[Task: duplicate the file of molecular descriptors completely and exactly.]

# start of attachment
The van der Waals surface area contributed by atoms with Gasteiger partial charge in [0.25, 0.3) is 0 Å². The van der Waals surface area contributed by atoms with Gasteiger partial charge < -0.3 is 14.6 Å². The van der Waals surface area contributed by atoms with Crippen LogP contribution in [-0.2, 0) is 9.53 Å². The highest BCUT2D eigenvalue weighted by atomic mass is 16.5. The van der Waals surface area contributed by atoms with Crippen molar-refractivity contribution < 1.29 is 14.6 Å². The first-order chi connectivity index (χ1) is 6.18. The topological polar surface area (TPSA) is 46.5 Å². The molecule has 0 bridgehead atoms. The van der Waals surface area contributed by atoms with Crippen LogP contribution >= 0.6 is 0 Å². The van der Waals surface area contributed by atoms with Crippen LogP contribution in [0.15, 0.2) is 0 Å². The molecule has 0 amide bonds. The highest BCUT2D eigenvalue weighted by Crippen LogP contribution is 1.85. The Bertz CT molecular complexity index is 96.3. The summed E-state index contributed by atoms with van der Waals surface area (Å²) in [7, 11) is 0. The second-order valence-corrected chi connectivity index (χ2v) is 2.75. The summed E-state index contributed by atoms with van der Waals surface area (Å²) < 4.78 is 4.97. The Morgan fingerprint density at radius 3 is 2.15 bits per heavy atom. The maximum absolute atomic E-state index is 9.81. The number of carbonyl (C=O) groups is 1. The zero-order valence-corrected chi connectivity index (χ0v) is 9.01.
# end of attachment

The van der Waals surface area contributed by atoms with Gasteiger partial charge in [0.25, 0.3) is 0 Å². The van der Waals surface area contributed by atoms with Gasteiger partial charge < -0.3 is 14.6 Å². The van der Waals surface area contributed by atoms with Crippen LogP contribution in [-0.2, 0) is 9.53 Å². The highest BCUT2D eigenvalue weighted by atomic mass is 16.5. The van der Waals surface area contributed by atoms with Crippen molar-refractivity contribution < 1.29 is 14.6 Å². The first-order chi connectivity index (χ1) is 6.18. The topological polar surface area (TPSA) is 46.5 Å². The molecule has 0 bridgehead atoms. The van der Waals surface area contributed by atoms with Crippen LogP contribution >= 0.6 is 0 Å². The van der Waals surface area contributed by atoms with Crippen LogP contribution in [0.15, 0.2) is 0 Å². The molecule has 0 amide bonds. The highest BCUT2D eigenvalue weighted by Crippen LogP contribution is 1.85. The Bertz CT molecular complexity index is 96.3. The summed E-state index contributed by atoms with van der Waals surface area (Å²) in [7, 11) is 0. The second-order valence-corrected chi connectivity index (χ2v) is 2.75. The summed E-state index contributed by atoms with van der Waals surface area (Å²) < 4.78 is 4.97. The Morgan fingerprint density at radius 3 is 2.15 bits per heavy atom. The maximum absolute atomic E-state index is 9.81. The number of carbonyl (C=O) groups is 1. The zero-order valence-corrected chi connectivity index (χ0v) is 9.01.